Rare Disease That Emerges After COVID-19 Hospitalizes 100 Kids A Week

Although it's not as if we've needed them over the past year, the various and unpredictable effects of the SARS-CoV-2 virus that gives rise to COVID-19 have given us plenty of reasons to feel anxious as we try to cope with life in the pandemic.

As if the coronavirus' fatal potential wasn't enough, there is also the possibility of experiencing debilitating "long haul" symptoms for weeks and even months after infection, as well as the possibility of the virus affecting the brains of patients even after they recover.

Unfortunately, evidence is also mounting to suggest that children can experience their own serious after-effects from contracting COVID-19. And while doctors once thought this phenomenon was similar to Kawasaki disease, it has since been recognized as a mysterious separate issue that comes as a cause for concern among parents and medical professionals.

Depending on where you live, you may hear this disease referred to as either multisystem inflammatory syndrome in children or paediatric inflammatory multi-system syndrome.

But whether you call it PIMS or MIS-C, the Mayo Clinic explained that this syndrome is known to cause serious inflammation in various body parts among children that include the heart, lungs, kidneys, brain, skin, eyes, and different gastrointestinal organs.

Since PIMS can affect different parts of the body, patients can also exhibit different symptoms from each other. Nonetheless, parents are recommended to seek medical attention if their children are exhibiting fevers, abdominal pain, unusual levels of fatigue, vomiting, diarrhea, neck pain, rashes, and bloodshot eyes.

They are especially cautioned to seek emergency services immediately if children are experiencing breathing issues, persistent chest pressure or pains, blue coloration in the lips or face, severe abdominal pain, an inability to wake up or stay awake, or unexplained confusion.

Since it has been identified, PIMS has been shown to affect one in 5,000 children who contract COVID-19 regardless of their symptoms during the infection period.

That information comes to us from The Guardian, who also reported that British hospitals have admitted up to 100 patients per week during the second wave of the coronavirus pandemic.

This is compared to the average of about 30 a week seen in April. Two children are also believed to have died from the disease since the pandemic began.

A matter of particular concern for health care workers is the fact that close to four out of five of children affected by PIMS were considered healthy before contracting COVID-19.

Specifically, a dataset from 21 pediatric intensive care units obtained by The Guardian found that 78% of PIMS had no previous underlying illnesses. This dataset also showed that 67% of the affected patients were boys and that 22% of them had COVID-19 at the time that PIMS emerged, while the others had contracted the coronavirus in the past.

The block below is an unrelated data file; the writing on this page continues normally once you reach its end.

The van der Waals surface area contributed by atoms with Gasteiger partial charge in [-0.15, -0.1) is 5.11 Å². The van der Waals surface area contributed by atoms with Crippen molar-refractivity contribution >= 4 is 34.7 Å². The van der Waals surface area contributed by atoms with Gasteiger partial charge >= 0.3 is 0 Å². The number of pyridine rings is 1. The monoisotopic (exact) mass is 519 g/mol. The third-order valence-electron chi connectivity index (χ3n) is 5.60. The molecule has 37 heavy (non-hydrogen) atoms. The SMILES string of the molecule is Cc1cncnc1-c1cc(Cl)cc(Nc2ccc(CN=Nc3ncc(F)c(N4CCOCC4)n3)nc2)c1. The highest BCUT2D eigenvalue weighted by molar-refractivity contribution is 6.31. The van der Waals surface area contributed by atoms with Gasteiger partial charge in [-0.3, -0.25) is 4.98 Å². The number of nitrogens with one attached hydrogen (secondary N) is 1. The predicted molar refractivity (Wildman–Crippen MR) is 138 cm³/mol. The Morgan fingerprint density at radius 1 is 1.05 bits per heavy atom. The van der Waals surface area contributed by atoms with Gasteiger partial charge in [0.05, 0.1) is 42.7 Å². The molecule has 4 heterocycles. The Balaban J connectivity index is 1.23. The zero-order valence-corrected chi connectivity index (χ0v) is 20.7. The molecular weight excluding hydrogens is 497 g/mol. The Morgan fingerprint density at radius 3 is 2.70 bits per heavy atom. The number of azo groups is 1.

The average age of PIMS patients is 11, but children between the ages of eight and 14 were also counted within these datasets. One in four of the patients in these units were also found to have developed a potentially fatal heart condition called coronary artery dilation as a result of the syndrome.

Another matter of grave concern is that children of color seemed to be disproportionately affected by PIMS, as 75% of the worst-affected patients studied were members of Black and Asian communities.

According to the Mayo Clinic, Black, Indigenous, and People of Color have also been identified as disproportionately affected by COVID-19 in the United States, but available evidence into this phenomenon suggests the reasons for this have more to do with the increased risk of other underlying health conditions rather than specific genetic or biological factors.

However, it remains unknown as to whether this is also the case for the severity of PIMS symptoms among these communities.

As Dr. Liz Whittaker from the Royal College of Paediatrics and Child Health told The Guardian, "We are doing research to understand why this population is affected. Genetics may be a player. But we are concerned that it is a reflection of how this is a disease of poverty, that disproportionately affects those who cannot avoid exposure due to their occupation, multi-generational households and crowded housing."

But while the news regarding PIMS is grim, it's important to keep it in an appropriate perspective.

As The Guardian reported, the increased number of hospitalizations we're seeing do not actually point to evidence that PIMS is becoming more infectious or common. Instead, it remains a rare disease that is seeing an increase of cases in proportion to the overall increased COVID-19 case load observed since the emergence of the virus' second wave.

Dr. Whittaker has also identified a fairly positive trend of fewer children showing critical symptoms during the second wave as health care workers have been able to identify and treat PIMS earlier than before.

Nonetheless, the disproportionate effect the disease is showing among Black and Asian children has been identified as an issue that requires urgent investigation.

h/t: The Guardian